Fast forward from 1986 to 1996 and I'm working in New England fixing copying machines during the day for Sharp, and Minolta's and I'd study locksmithing at night. Took the PCDI (Professional Career Development Center's) home study course. Well, before taking the course I went to a book store and ordered all the locksmith instruction books available- both of them. Literally memorized them with notes in the margins- then when I started the class they used abridged versions of the very books I had already owned. So I'd get my test and practical coursework in the mail on a Thursday, do it that night, and had it in the mail Friday morning- since I had the cash, I paid off the 1 year course in advance and completed it in roughly 6 weeks. Actual time was probably less than 12 hours.

    Fast forward again- I'm working at Puget Sound Naval Shipyard, once again I'm doing locksmithing on all the vending machines down in CIA (Controlled Industrial Area= "nukes") as a Supervisor with a crew of 5 under me. I increase sales by some $65,000 in 6 months, do an internal audit, find the Boss had been pocketing $2.65 million in cash and she had stolen enough raw material to expand her house by 3 rooms in Silverdale. Well the Navy fired me for (I kid you not!) "Not being a team player" and the Army investigated. Lt. Colonel from JAG said I had grounds to sue the Navy, gave me written permission and I said "Forget it"- the job only paid minimum wage anyway, and was technically part time. I needed a career.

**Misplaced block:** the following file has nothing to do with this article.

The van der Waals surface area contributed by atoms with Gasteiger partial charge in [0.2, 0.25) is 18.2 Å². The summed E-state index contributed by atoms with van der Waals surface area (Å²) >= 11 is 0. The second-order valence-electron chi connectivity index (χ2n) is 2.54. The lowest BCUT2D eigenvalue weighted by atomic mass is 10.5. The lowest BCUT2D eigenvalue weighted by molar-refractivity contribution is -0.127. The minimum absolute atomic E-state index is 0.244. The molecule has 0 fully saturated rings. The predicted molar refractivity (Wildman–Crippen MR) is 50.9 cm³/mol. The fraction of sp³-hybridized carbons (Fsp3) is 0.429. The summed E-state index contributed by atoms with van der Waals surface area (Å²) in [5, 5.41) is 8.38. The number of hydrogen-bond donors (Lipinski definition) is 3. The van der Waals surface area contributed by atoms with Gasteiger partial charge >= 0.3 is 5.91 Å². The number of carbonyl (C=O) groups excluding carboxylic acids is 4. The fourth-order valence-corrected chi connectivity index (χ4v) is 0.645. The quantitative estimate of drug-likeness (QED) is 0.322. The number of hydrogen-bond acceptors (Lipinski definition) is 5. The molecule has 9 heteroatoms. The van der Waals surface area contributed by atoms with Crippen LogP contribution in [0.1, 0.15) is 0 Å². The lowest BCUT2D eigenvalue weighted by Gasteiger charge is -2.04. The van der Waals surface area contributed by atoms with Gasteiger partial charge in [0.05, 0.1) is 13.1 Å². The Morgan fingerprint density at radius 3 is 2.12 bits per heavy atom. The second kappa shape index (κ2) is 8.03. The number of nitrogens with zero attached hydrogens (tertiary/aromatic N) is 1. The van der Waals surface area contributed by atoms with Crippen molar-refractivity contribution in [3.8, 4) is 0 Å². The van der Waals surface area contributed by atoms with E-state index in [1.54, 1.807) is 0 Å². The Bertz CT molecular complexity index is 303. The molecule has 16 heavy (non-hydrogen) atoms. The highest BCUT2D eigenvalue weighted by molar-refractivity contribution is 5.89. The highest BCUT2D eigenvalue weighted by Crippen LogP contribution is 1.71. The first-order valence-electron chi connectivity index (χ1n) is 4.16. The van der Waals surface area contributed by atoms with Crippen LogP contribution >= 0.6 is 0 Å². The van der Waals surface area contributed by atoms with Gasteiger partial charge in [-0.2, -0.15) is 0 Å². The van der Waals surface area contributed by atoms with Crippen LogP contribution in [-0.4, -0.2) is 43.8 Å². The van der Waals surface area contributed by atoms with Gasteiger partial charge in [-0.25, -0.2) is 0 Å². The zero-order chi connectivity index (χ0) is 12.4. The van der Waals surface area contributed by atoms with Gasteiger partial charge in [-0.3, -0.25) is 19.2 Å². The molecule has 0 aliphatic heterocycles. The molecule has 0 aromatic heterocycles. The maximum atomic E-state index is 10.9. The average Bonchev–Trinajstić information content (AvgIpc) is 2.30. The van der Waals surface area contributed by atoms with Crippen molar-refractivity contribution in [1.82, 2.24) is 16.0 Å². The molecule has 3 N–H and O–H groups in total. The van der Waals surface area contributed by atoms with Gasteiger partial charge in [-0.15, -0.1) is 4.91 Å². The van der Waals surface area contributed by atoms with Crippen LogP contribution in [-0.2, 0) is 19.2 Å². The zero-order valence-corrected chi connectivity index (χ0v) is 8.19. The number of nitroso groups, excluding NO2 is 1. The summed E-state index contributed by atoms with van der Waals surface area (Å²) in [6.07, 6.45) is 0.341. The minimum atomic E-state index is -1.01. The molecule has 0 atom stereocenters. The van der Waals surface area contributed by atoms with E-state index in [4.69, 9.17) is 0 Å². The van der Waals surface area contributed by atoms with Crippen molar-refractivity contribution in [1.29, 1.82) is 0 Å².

So I went home and cried. I was pis sed, hurt, and angry- at God. I mean I had unbridled fury at God can't say I'm too proud of that- I threw a hard bound Thompson Chain Reference bible across the room into a door and cracked the door and shattered the books spine.

    ****CAUTION: what follows is my faith walk in Christ. Please stop here if this could, or would offend you. This is the only time that I will mention this, nor will I continue this discussion.****

    *************

    So I'm furious at God. In a small teeny tiny voice "Larry, pick up the phone and call the first lock smith company thats listed NO! I'M STILL FURIOUS AT YOU! EVERYONE ELSE HAS A LIFE EXCEPT ME! WHEN IS MY LIFE GOING TO START? Larry, for once just shut up and do as I say

    "Fine God, I'll do as you say" I muttered. This is one of maybe 3 or 4 times in my whole life this has happened. That is I heard who I believe to be the voice of the Holy Spirit and I acted on it.